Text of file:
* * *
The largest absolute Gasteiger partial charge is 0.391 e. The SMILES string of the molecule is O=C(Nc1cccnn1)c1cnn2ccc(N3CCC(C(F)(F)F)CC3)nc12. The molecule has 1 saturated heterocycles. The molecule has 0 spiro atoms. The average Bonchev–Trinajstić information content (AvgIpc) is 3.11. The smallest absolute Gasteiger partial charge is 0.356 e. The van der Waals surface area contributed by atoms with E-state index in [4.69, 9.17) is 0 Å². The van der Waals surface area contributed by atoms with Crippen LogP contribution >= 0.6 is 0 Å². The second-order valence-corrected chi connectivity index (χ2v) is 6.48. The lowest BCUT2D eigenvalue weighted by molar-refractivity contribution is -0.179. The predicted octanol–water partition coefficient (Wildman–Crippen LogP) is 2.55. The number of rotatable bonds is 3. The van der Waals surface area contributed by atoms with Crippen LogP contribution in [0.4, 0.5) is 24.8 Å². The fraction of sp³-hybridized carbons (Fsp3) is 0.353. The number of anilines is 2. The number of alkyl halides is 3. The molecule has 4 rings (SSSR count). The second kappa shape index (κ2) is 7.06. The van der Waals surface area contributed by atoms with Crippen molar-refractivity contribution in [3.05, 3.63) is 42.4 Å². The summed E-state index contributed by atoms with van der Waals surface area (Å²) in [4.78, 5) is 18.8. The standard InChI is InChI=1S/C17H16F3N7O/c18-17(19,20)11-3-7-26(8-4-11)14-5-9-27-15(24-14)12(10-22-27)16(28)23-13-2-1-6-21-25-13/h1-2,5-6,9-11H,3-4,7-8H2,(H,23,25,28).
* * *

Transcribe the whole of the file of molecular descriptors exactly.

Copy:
The largest absolute Gasteiger partial charge is 0.391 e. The SMILES string of the molecule is O=C(Nc1cccnn1)c1cnn2ccc(N3CCC(C(F)(F)F)CC3)nc12. The molecule has 1 saturated heterocycles. The molecule has 0 spiro atoms. The average Bonchev–Trinajstić information content (AvgIpc) is 3.11. The smallest absolute Gasteiger partial charge is 0.356 e. The van der Waals surface area contributed by atoms with E-state index in [4.69, 9.17) is 0 Å². The van der Waals surface area contributed by atoms with Crippen LogP contribution >= 0.6 is 0 Å². The second-order valence-corrected chi connectivity index (χ2v) is 6.48. The lowest BCUT2D eigenvalue weighted by molar-refractivity contribution is -0.179. The predicted octanol–water partition coefficient (Wildman–Crippen LogP) is 2.55. The number of rotatable bonds is 3. The van der Waals surface area contributed by atoms with Crippen LogP contribution in [0.4, 0.5) is 24.8 Å². The fraction of sp³-hybridized carbons (Fsp3) is 0.353. The number of anilines is 2. The number of alkyl halides is 3. The molecule has 4 rings (SSSR count). The second kappa shape index (κ2) is 7.06. The van der Waals surface area contributed by atoms with Crippen molar-refractivity contribution in [3.05, 3.63) is 42.4 Å². The summed E-state index contributed by atoms with van der Waals surface area (Å²) in [4.78, 5) is 18.8. The standard InChI is InChI=1S/C17H16F3N7O/c18-17(19,20)11-3-7-26(8-4-11)14-5-9-27-15(24-14)12(10-22-27)16(28)23-13-2-1-6-21-25-13/h1-2,5-6,9-11H,3-4,7-8H2,(H,23,25,28).